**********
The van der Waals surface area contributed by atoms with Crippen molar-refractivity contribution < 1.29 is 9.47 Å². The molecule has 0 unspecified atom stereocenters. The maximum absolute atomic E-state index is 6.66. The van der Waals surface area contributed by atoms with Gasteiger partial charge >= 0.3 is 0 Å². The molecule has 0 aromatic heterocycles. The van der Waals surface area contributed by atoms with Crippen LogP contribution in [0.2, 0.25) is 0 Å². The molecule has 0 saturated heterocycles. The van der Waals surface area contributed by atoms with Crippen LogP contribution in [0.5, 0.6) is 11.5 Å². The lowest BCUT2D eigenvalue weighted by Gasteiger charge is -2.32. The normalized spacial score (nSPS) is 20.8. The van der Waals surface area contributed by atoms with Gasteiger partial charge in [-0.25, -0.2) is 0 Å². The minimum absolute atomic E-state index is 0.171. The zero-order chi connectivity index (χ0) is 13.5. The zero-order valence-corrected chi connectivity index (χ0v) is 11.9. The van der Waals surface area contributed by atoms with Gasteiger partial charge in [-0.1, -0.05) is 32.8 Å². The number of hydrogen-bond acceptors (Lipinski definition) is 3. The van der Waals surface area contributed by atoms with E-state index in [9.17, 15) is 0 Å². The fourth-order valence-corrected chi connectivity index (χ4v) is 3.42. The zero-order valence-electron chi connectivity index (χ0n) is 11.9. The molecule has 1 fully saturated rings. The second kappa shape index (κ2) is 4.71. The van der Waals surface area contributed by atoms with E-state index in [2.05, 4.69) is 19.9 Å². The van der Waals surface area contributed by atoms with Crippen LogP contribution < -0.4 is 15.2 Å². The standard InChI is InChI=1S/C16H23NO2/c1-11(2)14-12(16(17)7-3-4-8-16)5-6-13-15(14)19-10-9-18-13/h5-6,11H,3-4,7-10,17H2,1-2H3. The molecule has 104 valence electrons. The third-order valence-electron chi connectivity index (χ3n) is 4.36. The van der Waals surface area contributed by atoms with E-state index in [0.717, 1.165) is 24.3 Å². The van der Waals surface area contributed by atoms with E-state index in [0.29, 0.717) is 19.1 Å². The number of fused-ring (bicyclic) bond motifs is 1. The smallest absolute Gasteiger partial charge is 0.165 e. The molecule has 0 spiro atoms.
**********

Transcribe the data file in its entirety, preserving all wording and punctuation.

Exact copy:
The van der Waals surface area contributed by atoms with Crippen molar-refractivity contribution < 1.29 is 9.47 Å². The molecule has 0 unspecified atom stereocenters. The maximum absolute atomic E-state index is 6.66. The van der Waals surface area contributed by atoms with Gasteiger partial charge >= 0.3 is 0 Å². The molecule has 0 aromatic heterocycles. The van der Waals surface area contributed by atoms with Crippen LogP contribution in [0.2, 0.25) is 0 Å². The molecule has 0 saturated heterocycles. The van der Waals surface area contributed by atoms with Crippen LogP contribution in [0.5, 0.6) is 11.5 Å². The lowest BCUT2D eigenvalue weighted by Gasteiger charge is -2.32. The normalized spacial score (nSPS) is 20.8. The van der Waals surface area contributed by atoms with Gasteiger partial charge in [-0.25, -0.2) is 0 Å². The minimum absolute atomic E-state index is 0.171. The zero-order chi connectivity index (χ0) is 13.5. The zero-order valence-corrected chi connectivity index (χ0v) is 11.9. The van der Waals surface area contributed by atoms with Gasteiger partial charge in [-0.1, -0.05) is 32.8 Å². The number of hydrogen-bond acceptors (Lipinski definition) is 3. The van der Waals surface area contributed by atoms with E-state index in [9.17, 15) is 0 Å². The fourth-order valence-corrected chi connectivity index (χ4v) is 3.42. The zero-order valence-electron chi connectivity index (χ0n) is 11.9. The molecule has 1 fully saturated rings. The second kappa shape index (κ2) is 4.71. The van der Waals surface area contributed by atoms with E-state index in [2.05, 4.69) is 19.9 Å². The van der Waals surface area contributed by atoms with Crippen LogP contribution < -0.4 is 15.2 Å². The standard InChI is InChI=1S/C16H23NO2/c1-11(2)14-12(16(17)7-3-4-8-16)5-6-13-15(14)19-10-9-18-13/h5-6,11H,3-4,7-10,17H2,1-2H3. The molecule has 104 valence electrons. The third-order valence-electron chi connectivity index (χ3n) is 4.36. The van der Waals surface area contributed by atoms with E-state index in [0.717, 1.165) is 24.3 Å². The van der Waals surface area contributed by atoms with E-state index in [0.29, 0.717) is 19.1 Å². The number of fused-ring (bicyclic) bond motifs is 1. The smallest absolute Gasteiger partial charge is 0.165 e. The molecule has 0 spiro atoms.